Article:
The most common digital connection in home theaters, TVs, set-top boxes, Blu-ray players, A/V receivers, gaming consoles, camcorders and digital cameras is the HDMI audio/video interface. Even some smart phones are now demonstrating it. In fact, there isn’t a modern device that doesn’t come equipped with HDMI inputs to connect a gaming console or box.
What most may not know is that there is another standard available: DisplayPort. It will appear alongside HDMI in many modern, add-in video cards and laptops marketed to business users. However, it is not usually included in Windows PCs aimed at consumers.
They both send high-definition digital video and audio from a source device to a display. So what is the big difference? Is one better than the other?
- Type A (standard) – most common
- Type C (mini)
- Type D (micro)
One of the confusing aspects of the HDMI is that there are four types of cables. Meaning, using the wrong cable can cause visual and lighting glitches along with audio/video synchronization problems. The four cables in summary are:
- Standard HDMI Cable: Provides enough bandwidth for 720p and 1080i resolution video.
- Standard HDMI Cable with Ethernet: Same as above but has added support for 100-mbps Ethernet.
- High Speed HDMI Cable: Provides more bandwidth, and can carry video with a resolution of 1080p or higher (fine for movies, but horrible for gaming). Can also handle 3D video.
- High Speed HDMI Cable with Ethernet: Same as above with added support for 100-mbps Ethernet.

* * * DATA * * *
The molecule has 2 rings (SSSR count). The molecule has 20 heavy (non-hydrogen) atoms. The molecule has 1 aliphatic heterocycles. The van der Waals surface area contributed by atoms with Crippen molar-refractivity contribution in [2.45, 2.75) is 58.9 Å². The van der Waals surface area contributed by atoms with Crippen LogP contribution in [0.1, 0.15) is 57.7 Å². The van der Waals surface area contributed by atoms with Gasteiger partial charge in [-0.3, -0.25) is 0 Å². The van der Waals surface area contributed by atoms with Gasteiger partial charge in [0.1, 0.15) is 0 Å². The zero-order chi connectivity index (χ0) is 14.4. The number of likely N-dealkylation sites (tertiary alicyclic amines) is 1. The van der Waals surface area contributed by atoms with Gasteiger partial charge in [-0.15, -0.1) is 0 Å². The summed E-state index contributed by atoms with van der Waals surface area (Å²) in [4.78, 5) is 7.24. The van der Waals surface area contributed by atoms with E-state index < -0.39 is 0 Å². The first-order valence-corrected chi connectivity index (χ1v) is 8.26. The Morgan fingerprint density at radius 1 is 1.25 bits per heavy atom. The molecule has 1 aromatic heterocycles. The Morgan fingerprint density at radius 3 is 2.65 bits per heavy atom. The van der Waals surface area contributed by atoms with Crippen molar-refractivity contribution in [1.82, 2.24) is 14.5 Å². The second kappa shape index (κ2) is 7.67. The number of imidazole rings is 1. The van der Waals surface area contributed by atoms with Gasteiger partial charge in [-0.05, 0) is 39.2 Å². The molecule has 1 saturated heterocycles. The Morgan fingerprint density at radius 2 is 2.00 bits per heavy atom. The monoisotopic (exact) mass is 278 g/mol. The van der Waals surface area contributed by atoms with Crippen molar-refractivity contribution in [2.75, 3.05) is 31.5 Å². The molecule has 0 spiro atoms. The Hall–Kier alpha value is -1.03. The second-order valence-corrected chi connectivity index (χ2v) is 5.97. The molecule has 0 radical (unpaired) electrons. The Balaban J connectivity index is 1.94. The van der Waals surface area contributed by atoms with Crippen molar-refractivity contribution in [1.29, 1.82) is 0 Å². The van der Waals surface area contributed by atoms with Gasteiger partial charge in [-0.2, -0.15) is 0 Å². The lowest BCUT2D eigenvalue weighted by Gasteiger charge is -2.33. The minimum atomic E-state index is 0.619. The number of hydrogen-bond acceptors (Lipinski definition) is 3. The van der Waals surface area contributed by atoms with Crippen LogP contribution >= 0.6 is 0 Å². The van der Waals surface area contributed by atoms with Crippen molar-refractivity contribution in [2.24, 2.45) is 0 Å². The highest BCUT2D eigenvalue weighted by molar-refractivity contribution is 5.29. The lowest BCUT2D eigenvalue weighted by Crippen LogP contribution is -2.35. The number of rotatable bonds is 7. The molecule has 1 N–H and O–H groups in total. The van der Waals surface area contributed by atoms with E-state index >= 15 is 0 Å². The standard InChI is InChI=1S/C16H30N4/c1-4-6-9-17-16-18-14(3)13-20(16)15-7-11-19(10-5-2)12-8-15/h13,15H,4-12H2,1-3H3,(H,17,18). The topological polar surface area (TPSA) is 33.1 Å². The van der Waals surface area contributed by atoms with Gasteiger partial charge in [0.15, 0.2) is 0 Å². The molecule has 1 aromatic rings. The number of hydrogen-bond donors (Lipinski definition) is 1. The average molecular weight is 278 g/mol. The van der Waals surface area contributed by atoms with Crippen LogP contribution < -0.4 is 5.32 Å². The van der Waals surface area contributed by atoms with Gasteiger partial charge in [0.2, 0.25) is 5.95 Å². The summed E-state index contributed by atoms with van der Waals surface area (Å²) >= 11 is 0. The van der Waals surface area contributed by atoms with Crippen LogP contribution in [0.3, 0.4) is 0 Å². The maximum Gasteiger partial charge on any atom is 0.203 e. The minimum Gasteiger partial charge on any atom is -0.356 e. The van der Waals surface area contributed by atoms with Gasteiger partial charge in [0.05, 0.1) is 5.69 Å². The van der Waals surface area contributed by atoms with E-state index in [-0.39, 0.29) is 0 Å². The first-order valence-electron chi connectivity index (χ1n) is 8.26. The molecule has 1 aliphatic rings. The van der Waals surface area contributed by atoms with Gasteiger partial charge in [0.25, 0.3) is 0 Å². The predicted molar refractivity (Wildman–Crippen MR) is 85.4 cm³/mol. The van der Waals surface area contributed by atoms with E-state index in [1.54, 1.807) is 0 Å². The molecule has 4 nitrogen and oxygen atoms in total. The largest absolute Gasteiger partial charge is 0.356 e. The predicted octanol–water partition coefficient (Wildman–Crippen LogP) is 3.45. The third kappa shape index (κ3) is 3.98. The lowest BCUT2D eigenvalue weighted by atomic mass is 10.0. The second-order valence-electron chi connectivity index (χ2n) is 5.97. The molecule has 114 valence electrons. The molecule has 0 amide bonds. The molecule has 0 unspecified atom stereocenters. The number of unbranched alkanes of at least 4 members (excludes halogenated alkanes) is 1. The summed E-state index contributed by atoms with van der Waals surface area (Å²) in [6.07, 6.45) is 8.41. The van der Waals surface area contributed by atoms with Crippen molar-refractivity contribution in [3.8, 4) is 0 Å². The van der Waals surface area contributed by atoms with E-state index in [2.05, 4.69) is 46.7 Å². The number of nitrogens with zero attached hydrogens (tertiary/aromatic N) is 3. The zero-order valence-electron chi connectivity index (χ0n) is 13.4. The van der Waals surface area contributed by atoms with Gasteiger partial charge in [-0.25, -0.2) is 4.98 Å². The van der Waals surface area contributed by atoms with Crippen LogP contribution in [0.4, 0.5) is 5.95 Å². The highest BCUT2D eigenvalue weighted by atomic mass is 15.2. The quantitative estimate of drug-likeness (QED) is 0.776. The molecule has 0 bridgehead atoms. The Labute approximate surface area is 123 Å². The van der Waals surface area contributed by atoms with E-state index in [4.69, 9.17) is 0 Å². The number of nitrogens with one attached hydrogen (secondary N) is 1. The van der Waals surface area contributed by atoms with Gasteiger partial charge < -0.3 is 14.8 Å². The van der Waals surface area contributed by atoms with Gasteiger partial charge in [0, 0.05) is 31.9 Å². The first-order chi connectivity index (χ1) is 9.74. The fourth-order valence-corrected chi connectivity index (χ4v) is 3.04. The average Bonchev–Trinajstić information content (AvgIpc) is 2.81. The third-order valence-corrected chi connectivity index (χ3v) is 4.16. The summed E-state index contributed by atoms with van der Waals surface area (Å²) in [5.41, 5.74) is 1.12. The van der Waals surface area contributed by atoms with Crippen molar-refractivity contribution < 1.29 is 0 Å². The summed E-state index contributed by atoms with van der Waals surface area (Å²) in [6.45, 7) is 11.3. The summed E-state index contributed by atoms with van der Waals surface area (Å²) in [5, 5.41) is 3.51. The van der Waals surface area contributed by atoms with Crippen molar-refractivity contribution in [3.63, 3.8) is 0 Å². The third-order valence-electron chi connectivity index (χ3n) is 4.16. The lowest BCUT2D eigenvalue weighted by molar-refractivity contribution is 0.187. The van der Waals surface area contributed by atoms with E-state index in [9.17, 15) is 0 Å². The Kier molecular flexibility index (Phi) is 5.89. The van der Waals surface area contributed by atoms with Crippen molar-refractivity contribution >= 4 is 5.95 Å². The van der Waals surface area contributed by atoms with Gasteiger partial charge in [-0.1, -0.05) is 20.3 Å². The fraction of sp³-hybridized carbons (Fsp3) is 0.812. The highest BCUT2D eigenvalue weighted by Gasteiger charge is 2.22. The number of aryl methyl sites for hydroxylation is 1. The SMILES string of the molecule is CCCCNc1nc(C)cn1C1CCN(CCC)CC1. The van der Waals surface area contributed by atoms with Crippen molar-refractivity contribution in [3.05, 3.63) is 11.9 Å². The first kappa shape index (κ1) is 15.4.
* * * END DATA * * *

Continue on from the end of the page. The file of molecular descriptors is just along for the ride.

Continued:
All four types of cables have ARC (Audio Return Channel) that sends the audio from the TV tuner in a HDTV back to the AV receiver.
HDMI is meant to handle a single video stream and a single audio stream, so it only drives one display at a time. This works fine for one monitor, but nowadays, it is very popular to have multiple screens going at once.
The connectors have 20 pins and are available in two sizes: DisplayPort and Mini DisplayPort (port of choice for Microsofts’s Surface Pro Tablet).
What makes DisplayPort somewhat easier to comprehend is that there is only one type of cable. The current version (1.2) delivers enough bandwidth to carry video resolutions of up to 3840 by 2160 pixels at a refresh rate of 60Hz, and it supports all common 3D formats. They can carry multi-channel digital but not Ethernet data and the standard doesn’t have an audio return channel.
A single DisplayPort interface can support up to four monitors at 1920 by 1200 pixel resolution each, or two monitors at 2560-by-1600 pixel resolution, with each display receiving independent audio and video streams.
Which is Best? HDMI or DisplayPort?
In the end, DisplayPort doesn’t quite compete with HDMI, but supplements it. For multiple displays, it’s a great add-on.
The main problem seems to be that many computer manufacturers only take HDMI into consideration – not realizing that DisplayPort offers as much to consumers as it does to business users.